3 practical ways you can encourage a more positive body image

how to have a positive body image

Lying curled up in a ball, crying, wondering what the hell you’re going to wear today because nothing looks good. Jeans are too tight. Boobs are too saggy. Arms the flabbiest they have ever been. To top it all off you’ve just seen the latest Kim Kardashian beach snaps and she looks phenomenal, having pushed not one but two babies out of her seemingly unaware midriff which gets flatter by the minute. This is what real women all over the world are going through on a daily basis; we hate every inch of our bodies but many of us really want to change that mentality. We want to learn to love out bodies at ‘any size’, like all the plus size models proclaim. We want to be comfortable flaunting our belly rolls like Megan Jayne Crabbe or bravely strut our stuff in fashionable gear like Felicity Hayward.

The truth is getting to that place of acceptance is hard. It’s incredibly hard. Telling that sobbing woman with nothing to wear just to ‘Learn to love your body!’ is so much easier said that done. It’s basically like we are having to retrain our own brains to stop seeing ourselves as unworthy because we don’t look like supermodels or celebrities. I’ve been looking for more practical ways to start building a more positive body image and I wanted to share a few simple tips that you can implement today.

Curate your wardrobe

One of the major things that makes my feel shit about my body is my clothes. If I put something on and it’s a little too tight, or pulls in the wrong places you can guarantee that I’ll automatically start putting tearing myself apart internally with every other outfit I try on. It’s all well and good keeping hold of clothes because you like the idea of them, or have memories of how they looked on you in the past, but let’s be honest; keeping clothes that don’t fit any more does nothing good for your mental state. It’s like keeping a picture of an ex-boyfriend up on your wall years after you’ve broken up. You’re not fooling anyone. Rip it up and move on. Instead of trying to make old clothes work for your new body, go shopping and find a style that you’re comfortable with. I’m turning 30 this year and I’ve come to realise that being comfortable is a main priority for me. I like long-sleeved shirts. I like tops to be oversized, but with a deep V-neck to show off my collar bones. I like elasticated waists. My best asset is my butt and I’ll be damned if I’m not going to make the most of it. Get rid of anything that doesn’t make you feel like yourself, or is restricting you in anyway – physically or a otherwise. Throw away everything from your teenage years.

Quality control the images to consume

We’re all so overwhelmed with images of the female body it’s inevitably going to contribute to your low self esteem if you’re feeling inadequate. I really enjoy exercise and going to the gym, so over time I’ve followed quite a few Instagram girls who have enviable bodies from working out. Instead of inspiring me to eat well and workout regularly I realised that I was basically trapping myself in a world of unrealistic expectations, where I never felt like my body was good enough. I was restricting my diet and exercising more and more as a form of punishment, adamant that my gruelling regime would earn me the body I thought I deserved. The women themselves have beautiful bodies, and I’m not bashing them and what they do for a living – it’s just that their genetics are different to mine. I dieted hard and lost a lot of weight but was exhausted, lacking energy and still nowhere near revealing the washboard abs I dreamt of. I’ve tried to update the media I consume by changing my Instagram, Bloglovin, Facebook and Twitter feed to surround myself with healthy messages about body image. I follow plus size models, bloggers and people who promote a more balanced approach to food and exercise.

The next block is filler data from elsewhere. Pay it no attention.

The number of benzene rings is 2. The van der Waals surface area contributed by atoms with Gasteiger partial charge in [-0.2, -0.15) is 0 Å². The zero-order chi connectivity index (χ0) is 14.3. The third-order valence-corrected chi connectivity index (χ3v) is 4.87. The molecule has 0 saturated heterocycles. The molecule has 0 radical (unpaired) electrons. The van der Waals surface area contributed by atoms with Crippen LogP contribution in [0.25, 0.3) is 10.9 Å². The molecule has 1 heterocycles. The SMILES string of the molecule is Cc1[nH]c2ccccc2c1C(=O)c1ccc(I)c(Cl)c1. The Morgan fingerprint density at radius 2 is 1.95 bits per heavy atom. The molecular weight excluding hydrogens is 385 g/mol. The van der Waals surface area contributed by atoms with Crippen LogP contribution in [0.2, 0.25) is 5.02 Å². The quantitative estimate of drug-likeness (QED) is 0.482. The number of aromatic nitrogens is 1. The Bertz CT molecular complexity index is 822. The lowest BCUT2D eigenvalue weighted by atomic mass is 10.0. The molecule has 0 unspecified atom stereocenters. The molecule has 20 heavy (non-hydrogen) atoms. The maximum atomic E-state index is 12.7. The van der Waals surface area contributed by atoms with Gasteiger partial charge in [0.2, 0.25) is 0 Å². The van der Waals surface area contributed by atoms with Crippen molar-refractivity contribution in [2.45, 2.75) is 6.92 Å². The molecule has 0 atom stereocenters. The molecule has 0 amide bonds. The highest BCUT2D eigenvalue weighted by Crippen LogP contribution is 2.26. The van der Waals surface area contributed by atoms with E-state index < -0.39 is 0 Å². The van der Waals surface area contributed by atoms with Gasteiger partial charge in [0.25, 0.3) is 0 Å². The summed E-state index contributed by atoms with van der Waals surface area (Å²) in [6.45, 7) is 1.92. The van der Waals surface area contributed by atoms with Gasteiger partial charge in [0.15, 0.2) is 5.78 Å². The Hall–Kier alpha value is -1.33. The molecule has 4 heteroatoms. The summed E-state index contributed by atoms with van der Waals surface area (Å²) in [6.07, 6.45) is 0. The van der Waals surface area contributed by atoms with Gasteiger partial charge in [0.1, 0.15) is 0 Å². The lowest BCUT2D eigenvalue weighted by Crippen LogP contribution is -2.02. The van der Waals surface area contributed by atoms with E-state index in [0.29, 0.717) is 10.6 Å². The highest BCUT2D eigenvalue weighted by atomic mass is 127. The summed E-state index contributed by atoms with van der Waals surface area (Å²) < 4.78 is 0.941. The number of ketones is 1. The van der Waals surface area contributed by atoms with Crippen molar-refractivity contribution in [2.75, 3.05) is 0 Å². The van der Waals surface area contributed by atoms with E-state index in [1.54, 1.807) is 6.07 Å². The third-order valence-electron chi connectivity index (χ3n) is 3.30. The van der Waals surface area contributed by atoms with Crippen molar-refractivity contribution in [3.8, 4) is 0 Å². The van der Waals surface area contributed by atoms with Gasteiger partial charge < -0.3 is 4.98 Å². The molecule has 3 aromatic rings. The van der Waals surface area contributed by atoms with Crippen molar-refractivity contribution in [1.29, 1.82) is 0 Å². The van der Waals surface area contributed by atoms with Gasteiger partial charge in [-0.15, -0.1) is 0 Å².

Talk to other people who are struggling

Trying to love your body the way it is can be testing when magazine headlines still promote crash dieting and taking fat burners for breakfast. We are all trying to fly the flag for body positivity and although online it can seem like everyone else is on board too, in the real world not many people are talking about themselves in a loving way. Everyone is ‘starting afresh’ on Monday, or calling today a ‘write off’ after an 11am doughnut delivery to the office. How do we surround ourselves with other strong men and women who believe they are worthy of happiness no matter what their size? I think  we can help instigate that change by being verbal about what we believe to everyone we meet. Sometimes talking to others who are struggling with the same body issues can highlight how distorted our own views are of ourselves. Listening to friends point out their jiggly bits, wrinkles and grey hairs always takes me by surprise; What are they talking about? I can’t see any of their apparent flaws, in fact I envy their figure and their fabulous dress sense! This happens all the time, and although I’m sympathetic to the mental turmoil they are going through (I totally geddit), I always make sure they know why I think they’re beautiful the way they are. The way I see it, if I can get as many people as possible into this new way of thinking, they’ll help support me when I’m feeling low and vice versa. If you can create a community of people who will lift you up then you’re onto a winner.

Are you learning to have a more positive body image?

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